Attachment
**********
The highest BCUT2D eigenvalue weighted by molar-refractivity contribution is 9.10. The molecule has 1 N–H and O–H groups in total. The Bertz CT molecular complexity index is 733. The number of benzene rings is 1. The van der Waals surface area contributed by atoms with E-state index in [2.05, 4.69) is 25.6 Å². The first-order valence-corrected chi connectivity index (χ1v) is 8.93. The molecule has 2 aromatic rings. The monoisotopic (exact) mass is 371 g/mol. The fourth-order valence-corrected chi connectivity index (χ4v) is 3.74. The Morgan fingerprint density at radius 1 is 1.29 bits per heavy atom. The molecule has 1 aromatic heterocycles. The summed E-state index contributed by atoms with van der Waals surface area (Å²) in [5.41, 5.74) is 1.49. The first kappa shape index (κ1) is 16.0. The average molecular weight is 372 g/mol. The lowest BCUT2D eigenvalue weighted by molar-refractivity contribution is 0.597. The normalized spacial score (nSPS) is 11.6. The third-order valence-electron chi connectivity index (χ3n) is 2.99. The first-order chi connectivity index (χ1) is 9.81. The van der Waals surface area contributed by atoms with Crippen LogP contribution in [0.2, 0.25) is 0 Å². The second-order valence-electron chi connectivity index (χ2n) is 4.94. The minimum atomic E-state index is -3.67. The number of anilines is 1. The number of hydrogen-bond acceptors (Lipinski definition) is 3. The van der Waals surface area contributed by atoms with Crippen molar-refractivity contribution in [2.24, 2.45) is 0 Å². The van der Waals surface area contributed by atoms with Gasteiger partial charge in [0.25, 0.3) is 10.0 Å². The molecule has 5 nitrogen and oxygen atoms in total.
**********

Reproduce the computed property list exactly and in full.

The highest BCUT2D eigenvalue weighted by molar-refractivity contribution is 9.10. The molecule has 1 N–H and O–H groups in total. The Bertz CT molecular complexity index is 733. The number of benzene rings is 1. The van der Waals surface area contributed by atoms with E-state index in [2.05, 4.69) is 25.6 Å². The first-order valence-corrected chi connectivity index (χ1v) is 8.93. The molecule has 2 aromatic rings. The monoisotopic (exact) mass is 371 g/mol. The fourth-order valence-corrected chi connectivity index (χ4v) is 3.74. The Morgan fingerprint density at radius 1 is 1.29 bits per heavy atom. The molecule has 1 aromatic heterocycles. The summed E-state index contributed by atoms with van der Waals surface area (Å²) in [5.41, 5.74) is 1.49. The first kappa shape index (κ1) is 16.0. The average molecular weight is 372 g/mol. The lowest BCUT2D eigenvalue weighted by molar-refractivity contribution is 0.597. The normalized spacial score (nSPS) is 11.6. The third-order valence-electron chi connectivity index (χ3n) is 2.99. The first-order chi connectivity index (χ1) is 9.81. The van der Waals surface area contributed by atoms with Crippen LogP contribution in [0.2, 0.25) is 0 Å². The second-order valence-electron chi connectivity index (χ2n) is 4.94. The minimum atomic E-state index is -3.67. The number of anilines is 1. The number of hydrogen-bond acceptors (Lipinski definition) is 3. The van der Waals surface area contributed by atoms with Crippen molar-refractivity contribution in [2.24, 2.45) is 0 Å². The van der Waals surface area contributed by atoms with Gasteiger partial charge in [0.25, 0.3) is 10.0 Å². The molecule has 5 nitrogen and oxygen atoms in total.